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The autonomic nervous system in functional bowel disorders
  1. G Tougas
  1. Digestive Diseases Research Program, Division of Gastroenterology, McMaster University, 1200 Main St West, Room 3N5D, Hamilton, Ontario, Canada
  1. Dr G. Tougas. tougasg{at}

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Communications along the brain-gut axis involve neural pathways as well as immune and endocrine mechanisms. The two branches of the autonomic nervous system are integrated anatomically and functionally with visceral sensory pathways, and are responsible for the homeostatic regulation of gut function. The autonomic nervous system is also a major mediator of the visceral response to central influences such as psychological stress and other central factors.

As presently defined, functional disorders represent a constellation of symptoms, some of which suggest the presence of altered perception while other symptoms point to disordered gastrointestinal function as the cause of the symptoms. There have been a growing number of reports demonstrating disordered autonomic function in subgroups of functional bowel patients.1-3 While a number of different methods were used to assess autonomic function, they generally point to decreased vagal (parasympathetic) outflow or increased sympathetic activity in conditions usually associated with slow or decreased gastrointestinal motility. Other studies found either increased cholinergic activity or decreased sympathetic activity in patients with symptoms compatible with increased motor activity.3 4Under certain conditions, altered autonomic balance (including low vagal tone and increased sympathetic activity) may also alter visceral perception.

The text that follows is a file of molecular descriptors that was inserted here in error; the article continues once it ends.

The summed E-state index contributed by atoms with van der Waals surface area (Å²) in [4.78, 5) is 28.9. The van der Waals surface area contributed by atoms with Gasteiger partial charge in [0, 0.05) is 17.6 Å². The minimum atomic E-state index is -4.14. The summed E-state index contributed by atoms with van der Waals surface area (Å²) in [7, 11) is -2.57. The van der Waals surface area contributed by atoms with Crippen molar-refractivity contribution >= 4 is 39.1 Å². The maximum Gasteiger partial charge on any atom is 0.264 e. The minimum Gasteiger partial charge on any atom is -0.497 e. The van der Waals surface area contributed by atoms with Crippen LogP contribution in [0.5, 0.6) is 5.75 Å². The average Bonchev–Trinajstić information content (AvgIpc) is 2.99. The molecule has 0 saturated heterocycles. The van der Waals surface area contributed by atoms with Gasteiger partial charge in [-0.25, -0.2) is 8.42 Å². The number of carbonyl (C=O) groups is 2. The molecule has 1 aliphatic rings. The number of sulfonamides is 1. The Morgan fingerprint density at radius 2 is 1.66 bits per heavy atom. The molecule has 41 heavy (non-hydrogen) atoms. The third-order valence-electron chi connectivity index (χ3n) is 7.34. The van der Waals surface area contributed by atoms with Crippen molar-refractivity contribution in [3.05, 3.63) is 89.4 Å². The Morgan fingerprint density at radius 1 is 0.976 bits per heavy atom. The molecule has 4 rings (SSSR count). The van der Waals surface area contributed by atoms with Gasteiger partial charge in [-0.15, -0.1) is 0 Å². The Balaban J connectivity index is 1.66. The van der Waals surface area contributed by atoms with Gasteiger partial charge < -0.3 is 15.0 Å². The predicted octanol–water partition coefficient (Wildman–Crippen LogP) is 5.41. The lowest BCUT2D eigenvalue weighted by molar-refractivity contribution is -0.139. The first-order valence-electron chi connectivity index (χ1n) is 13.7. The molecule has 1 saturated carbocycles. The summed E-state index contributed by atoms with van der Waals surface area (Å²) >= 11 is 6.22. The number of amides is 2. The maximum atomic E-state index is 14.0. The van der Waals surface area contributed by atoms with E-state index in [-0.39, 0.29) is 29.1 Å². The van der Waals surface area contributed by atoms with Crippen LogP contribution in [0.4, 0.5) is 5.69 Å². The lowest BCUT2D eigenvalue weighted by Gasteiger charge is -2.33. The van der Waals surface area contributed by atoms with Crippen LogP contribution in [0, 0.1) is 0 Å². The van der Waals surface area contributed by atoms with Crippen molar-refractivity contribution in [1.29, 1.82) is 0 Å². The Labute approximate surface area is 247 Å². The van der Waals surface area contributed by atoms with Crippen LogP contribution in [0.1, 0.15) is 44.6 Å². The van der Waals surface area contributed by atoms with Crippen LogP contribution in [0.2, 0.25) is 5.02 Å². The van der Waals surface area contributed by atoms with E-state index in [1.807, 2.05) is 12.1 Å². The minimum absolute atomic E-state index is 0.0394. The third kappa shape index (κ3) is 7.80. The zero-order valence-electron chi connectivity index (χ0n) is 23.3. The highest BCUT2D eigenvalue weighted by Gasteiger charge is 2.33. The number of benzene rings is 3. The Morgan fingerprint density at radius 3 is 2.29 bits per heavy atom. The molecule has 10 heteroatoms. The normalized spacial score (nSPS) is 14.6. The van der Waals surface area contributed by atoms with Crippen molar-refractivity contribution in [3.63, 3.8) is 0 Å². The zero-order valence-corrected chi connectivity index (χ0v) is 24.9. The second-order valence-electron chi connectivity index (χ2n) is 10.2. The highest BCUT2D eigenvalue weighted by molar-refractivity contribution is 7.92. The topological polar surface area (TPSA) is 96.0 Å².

Autonomic dysfunction could also represent the physiological pathway accounting for many of the extraintestinal symptoms seen in irritable bowel syndrome (IBS) patients, and for some of the frequent gastrointestinal complaints reported by patients with disorders such as chronic fatigue and fibromyalgia.

In recent years, we have undergone a substantial shift in our conceptual definitions of what constitutes functional bowel disorders and IBS. In general, we now view these conditions as a group of disorders or clinical entities characterised by the presence of, to a varying degree, chronic pain, discomfort, and disordered gastrointestinal function. While this type of clinical definition corresponds to how these patients present, it has …

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  • Abbreviations used in this paper:
    irritable bowel syndrome